This week’s BotW is another case of “why on earth haven’t I read this before”. I have no idea why I hadn’t got around to the Camomile Lawn before. All I can think is that the TV version had Jennifer Ehle in it and that my mum may have steered me away from it in the immediate aftermath of the 1995 Pride and Prejudice because I was 11 and if the TV series is anything like the book, it really wasn’t suitable for me at the time and I may have got it in my head that the book wasn’t worth it! Who knows. Anyway.
The Camomile Lawn tells the story of five cousins, who we meet at their Aunt-by-marriage’s house in Cornwall in the summer before the start of the Second World War. We follow them through the war and meet up with them again some years later as they reassemble for a funeral. There is beautiful, mercenary Calypso, outwardly conventional Polly, Oliver, Walter and much younger Sophy, who watches what the older ones are up to and wants to join in. And then there is Helena – married to a man injured in the last war and bored by her life, watching the kissing cousins as they set out into the future. As the war begins, life changes for all of them – new opportunities open up for the women and danger lurks for all of them – not just the obvious ones for the boys in the forces.
Mary Wesley was in her 70s when she wrote this – and it was only her second novel. She lived through the war that she is writing about and was a similar age to the characters when it happened. If she hadn’t been, perhaps there would be a temptation to say that the characters were having too much fun and too much sex considering that there was a war on. This reminded me a lot of Elizabeth Jane Howard’s Cazalet Chronicles, but with the sex and antics turned up. Wesley doesn’t really bother with description – except for some of the details of the house in Cornwall – but she writes in a wonderful, understated way dropping bombshells in like they’re nothing so that you do a double take as you read it.
I’m off to read some more Mary Wesley and to try and get my hands on a DVD of the TV mini-series. You should be able to get hold of a copy of The Camomile Lawn fairly easily. I got mine from a secondhand bookshop on Charing Cross Road. The Kindle and Kobo versions were £$.99 at time of writing and the paperback version was £5.99 on Amazon albeit in a slightly older cover than I saw in Foyles.
Another day, another great holiday read to recommend, this time it’s Standard Deviation by Katherine Heiny which filled some very happy hours on the plane and the beach last week and which I’m sure I’m going to be recommending to a lot of people this summer.
Graham Cavanaugh is on his second marriage. Wife #2, Audra, is one of Those Women – you know the sort – who know every one, who makes friends effortlessly and opens her arms (and home) to any waif or stray of her acquaintance (no matter how tenuous the connection) who needs help. They have one child, origami-obsessed Matthew, who has Asperger’s and sees the world slightly differently and finds a lot of it a bit challenging. When Wife #1, Elspeth, re-appears in Graham’s life, the contrasts become apparent. Because of course Audra wants them to be friends with Elspeth and so their lives get tangled up together all over again.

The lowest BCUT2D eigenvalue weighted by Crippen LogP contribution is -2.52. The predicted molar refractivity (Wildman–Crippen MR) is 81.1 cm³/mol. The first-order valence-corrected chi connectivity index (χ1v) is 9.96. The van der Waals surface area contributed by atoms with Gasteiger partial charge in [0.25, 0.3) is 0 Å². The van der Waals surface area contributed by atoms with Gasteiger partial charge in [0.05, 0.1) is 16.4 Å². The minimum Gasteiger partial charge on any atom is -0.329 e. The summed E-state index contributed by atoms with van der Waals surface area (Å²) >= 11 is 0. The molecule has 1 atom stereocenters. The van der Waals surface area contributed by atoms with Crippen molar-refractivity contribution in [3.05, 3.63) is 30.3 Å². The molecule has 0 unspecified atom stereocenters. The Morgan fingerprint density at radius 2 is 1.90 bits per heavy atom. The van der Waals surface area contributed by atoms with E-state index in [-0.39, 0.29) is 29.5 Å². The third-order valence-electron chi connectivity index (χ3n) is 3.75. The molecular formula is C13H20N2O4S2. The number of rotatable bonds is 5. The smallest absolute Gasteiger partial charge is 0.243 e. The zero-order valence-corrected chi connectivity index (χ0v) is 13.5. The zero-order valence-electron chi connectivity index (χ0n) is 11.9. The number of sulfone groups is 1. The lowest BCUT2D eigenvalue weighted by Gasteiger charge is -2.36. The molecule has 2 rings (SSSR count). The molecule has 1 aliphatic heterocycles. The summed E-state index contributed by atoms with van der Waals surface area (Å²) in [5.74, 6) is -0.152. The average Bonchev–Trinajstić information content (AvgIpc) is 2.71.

This is a fun, witty and touching look at the choices that we make and how our lives can change. Just reading about life with Audra makes you tired, but despite that and despite her nosiness and lack of boundaries you still warm to her. I don’t think I’d want to be friends with her in real life, but then the same applies to Graham and to Elspeth too. They all have their monstrous moments, but it makes for fascinating reading. It has some heart-warming moments too – mostly dealing with Graham’s hopes for Matthew as he grows up and Audra’s efforts to try and give him a normal life.
This is Katherine Heiny’s first novel, but it doesn’t feel like a debut. It feels like the work of an author who is already well in their stride, with confidence in the characters that they have created and the stories that they are spinning. But perhaps that is unsurprising given Heiny’s background in short stories. She’s been published in the New Yorker and had a collection of short stories – Single, Carefree, Mellow – published a few years back*. This article from the Guardian says that she’s written more than 20 Young Adult novels under various pseudonyms, but frustratingly doesn’t give me any titles (and nor does good reads) which doesn’t help me with my need to glom on everything that she’s written. Luckily I have a New Yorker subscription so I can go back and read the full version of How to Give the Wrong Impression from back in 1992.
If you like Nora Ephron movies and books, this may be the beach read for you. In writing this I’ve seen lots of comparisons to Anne Tyler (who I’ve never read but always meant to) so I’ll be recommending this to my mum who’s had a bit of a Tyler thing recently. My copy of Standard Deviation came via NetGalley, but it’s out now in hardback (sorry) and you should be able to get hold of a copy from all the usual places and it’s also available on Audible (the link may only work if you’re signed in) Kindle and Kobo.